NCPC will likely recommend tweaking DC height limit
The National Capital Planning Commission (NCPC) study considering whether or not to raise DC's height limit is unlikely to recommend major skyline-altering changes. But it will suggest tweaking the rules to add more flexibility, and leaves open the possibility of taller buildings outside downtown.
In his report to NCPC, executive director Marcel Acosta will recommend against raising the height limit significantly downtown, but will suggest changing the rules regarding rooftop penthouses.
Acosta will also recommend that NCPC further consider raising the height limit for areas outside downtown, where the impact on the monumental core would be negligible. That might allow places like Anacostia or Tenleytown to develop along more similar lines to Arlington and Bethesda.
The NCPC will vote on an official recommendation in November, after hearing Acosta's report and gathering public feedback. Following that, Congress will have the power to either pass a bill making changes, or retain the status quo.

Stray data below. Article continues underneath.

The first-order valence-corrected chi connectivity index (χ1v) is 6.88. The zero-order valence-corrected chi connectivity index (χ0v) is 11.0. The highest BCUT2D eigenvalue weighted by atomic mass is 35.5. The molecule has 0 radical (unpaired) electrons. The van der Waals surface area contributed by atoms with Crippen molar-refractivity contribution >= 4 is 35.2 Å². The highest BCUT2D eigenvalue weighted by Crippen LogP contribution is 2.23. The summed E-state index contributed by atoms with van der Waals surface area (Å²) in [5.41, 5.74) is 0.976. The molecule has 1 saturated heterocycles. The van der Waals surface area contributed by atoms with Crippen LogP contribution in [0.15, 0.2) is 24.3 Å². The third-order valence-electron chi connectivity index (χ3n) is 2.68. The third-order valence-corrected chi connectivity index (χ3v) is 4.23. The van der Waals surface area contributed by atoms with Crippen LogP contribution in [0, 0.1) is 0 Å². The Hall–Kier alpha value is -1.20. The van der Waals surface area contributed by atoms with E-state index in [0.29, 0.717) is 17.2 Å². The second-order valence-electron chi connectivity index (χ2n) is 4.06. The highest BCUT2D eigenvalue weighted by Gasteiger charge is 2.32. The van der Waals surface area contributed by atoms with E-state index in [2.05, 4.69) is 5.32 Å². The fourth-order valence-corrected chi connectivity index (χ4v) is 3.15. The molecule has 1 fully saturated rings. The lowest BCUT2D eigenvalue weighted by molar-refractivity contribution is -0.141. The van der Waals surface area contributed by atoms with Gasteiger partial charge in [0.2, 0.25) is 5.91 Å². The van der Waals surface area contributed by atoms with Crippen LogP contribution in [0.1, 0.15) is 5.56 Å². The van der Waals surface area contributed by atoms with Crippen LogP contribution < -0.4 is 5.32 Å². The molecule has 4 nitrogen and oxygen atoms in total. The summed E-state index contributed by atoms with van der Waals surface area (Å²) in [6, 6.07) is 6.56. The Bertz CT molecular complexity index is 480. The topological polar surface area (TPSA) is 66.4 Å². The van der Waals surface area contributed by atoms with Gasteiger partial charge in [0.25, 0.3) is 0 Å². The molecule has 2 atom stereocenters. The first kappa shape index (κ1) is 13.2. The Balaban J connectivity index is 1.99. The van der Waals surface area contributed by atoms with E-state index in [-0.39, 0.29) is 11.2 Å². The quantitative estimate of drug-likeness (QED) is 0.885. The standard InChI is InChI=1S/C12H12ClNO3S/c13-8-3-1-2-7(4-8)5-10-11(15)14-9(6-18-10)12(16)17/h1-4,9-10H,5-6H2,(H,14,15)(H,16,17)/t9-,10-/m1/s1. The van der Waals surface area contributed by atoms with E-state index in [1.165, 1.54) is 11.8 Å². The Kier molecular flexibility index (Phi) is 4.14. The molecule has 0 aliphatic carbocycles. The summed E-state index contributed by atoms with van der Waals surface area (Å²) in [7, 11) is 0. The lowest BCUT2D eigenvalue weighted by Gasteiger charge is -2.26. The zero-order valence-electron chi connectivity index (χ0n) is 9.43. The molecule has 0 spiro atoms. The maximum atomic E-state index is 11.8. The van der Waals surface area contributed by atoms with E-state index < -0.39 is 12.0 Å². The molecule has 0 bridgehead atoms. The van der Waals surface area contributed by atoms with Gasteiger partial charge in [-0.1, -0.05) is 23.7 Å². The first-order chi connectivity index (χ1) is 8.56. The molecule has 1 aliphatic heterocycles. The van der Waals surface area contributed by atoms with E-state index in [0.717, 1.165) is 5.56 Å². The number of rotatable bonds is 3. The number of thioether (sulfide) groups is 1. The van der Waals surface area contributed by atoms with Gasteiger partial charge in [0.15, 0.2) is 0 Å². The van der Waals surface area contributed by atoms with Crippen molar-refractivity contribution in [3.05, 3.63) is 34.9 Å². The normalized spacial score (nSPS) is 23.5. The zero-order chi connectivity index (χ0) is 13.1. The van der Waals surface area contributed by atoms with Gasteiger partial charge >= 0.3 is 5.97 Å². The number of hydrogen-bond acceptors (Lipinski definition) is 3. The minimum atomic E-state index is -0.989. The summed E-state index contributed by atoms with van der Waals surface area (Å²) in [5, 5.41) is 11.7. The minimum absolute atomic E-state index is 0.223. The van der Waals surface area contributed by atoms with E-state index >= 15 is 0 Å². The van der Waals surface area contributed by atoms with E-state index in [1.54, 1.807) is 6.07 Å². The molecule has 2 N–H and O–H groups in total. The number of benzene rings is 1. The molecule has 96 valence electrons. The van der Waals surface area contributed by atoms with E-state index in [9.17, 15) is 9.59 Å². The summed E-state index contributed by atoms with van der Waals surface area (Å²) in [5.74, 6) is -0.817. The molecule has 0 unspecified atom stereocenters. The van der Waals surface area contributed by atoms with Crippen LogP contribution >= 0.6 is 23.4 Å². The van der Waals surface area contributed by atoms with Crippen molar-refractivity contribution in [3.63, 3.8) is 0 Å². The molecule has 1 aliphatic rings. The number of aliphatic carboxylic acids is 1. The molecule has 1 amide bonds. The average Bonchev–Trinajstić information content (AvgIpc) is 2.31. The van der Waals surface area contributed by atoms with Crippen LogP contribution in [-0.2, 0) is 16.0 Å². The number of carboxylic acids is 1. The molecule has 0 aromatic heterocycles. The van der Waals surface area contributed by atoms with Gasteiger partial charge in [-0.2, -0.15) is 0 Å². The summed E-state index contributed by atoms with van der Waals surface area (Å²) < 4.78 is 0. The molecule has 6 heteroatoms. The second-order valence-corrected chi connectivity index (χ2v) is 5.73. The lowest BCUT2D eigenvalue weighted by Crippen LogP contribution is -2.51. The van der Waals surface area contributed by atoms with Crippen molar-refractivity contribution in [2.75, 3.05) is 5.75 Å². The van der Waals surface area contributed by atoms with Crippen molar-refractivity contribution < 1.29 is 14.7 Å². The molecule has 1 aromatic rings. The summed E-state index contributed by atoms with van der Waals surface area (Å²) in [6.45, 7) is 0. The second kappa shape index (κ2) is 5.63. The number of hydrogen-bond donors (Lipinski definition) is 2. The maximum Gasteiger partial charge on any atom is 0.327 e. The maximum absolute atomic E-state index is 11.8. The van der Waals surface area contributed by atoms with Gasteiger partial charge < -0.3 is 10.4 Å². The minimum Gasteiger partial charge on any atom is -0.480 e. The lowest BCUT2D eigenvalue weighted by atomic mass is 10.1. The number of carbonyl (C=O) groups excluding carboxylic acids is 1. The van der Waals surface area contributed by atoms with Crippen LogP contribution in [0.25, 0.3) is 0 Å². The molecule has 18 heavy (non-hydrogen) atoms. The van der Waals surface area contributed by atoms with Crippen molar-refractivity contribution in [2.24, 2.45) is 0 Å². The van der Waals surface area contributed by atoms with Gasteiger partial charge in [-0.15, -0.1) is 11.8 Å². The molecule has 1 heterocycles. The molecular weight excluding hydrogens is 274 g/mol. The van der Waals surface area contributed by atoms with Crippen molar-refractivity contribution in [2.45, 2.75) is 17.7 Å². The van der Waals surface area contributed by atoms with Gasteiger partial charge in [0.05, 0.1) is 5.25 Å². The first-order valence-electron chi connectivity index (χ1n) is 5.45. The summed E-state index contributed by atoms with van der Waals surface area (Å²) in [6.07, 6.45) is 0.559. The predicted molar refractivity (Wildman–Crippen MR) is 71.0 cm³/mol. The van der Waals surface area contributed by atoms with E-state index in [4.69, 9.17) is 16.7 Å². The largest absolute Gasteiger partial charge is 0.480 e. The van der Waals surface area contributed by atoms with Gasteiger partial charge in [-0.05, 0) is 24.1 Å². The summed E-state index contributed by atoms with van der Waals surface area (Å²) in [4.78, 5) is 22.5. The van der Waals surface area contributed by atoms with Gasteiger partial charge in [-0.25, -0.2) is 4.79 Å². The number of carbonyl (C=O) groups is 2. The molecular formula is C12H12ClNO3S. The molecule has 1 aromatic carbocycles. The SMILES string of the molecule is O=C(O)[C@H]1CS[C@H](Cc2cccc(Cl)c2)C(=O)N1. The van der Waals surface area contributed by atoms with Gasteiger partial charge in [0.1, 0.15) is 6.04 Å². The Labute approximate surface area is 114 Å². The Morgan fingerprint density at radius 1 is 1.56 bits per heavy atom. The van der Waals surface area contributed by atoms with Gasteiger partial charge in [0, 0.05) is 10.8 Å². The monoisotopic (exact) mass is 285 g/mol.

Cross-posted at BeyondDC.
- Topic of the week: Banning cycling on sidewalks
- A new bill would ban cycling or Segway riding on DC sidewalks next to bike lanes
- No, DC is not abandoning plans for most streetcar lines
- The 11th Street Bridge Park gets a brilliant design. Will it succeed?
- What would you call Loudoun's Metro stations?
- David Catania on Metro, economic development, streetcars, affordable housing, bike lanes, building heights, and more
- A move to strengthen affordable housing runs into political obstacles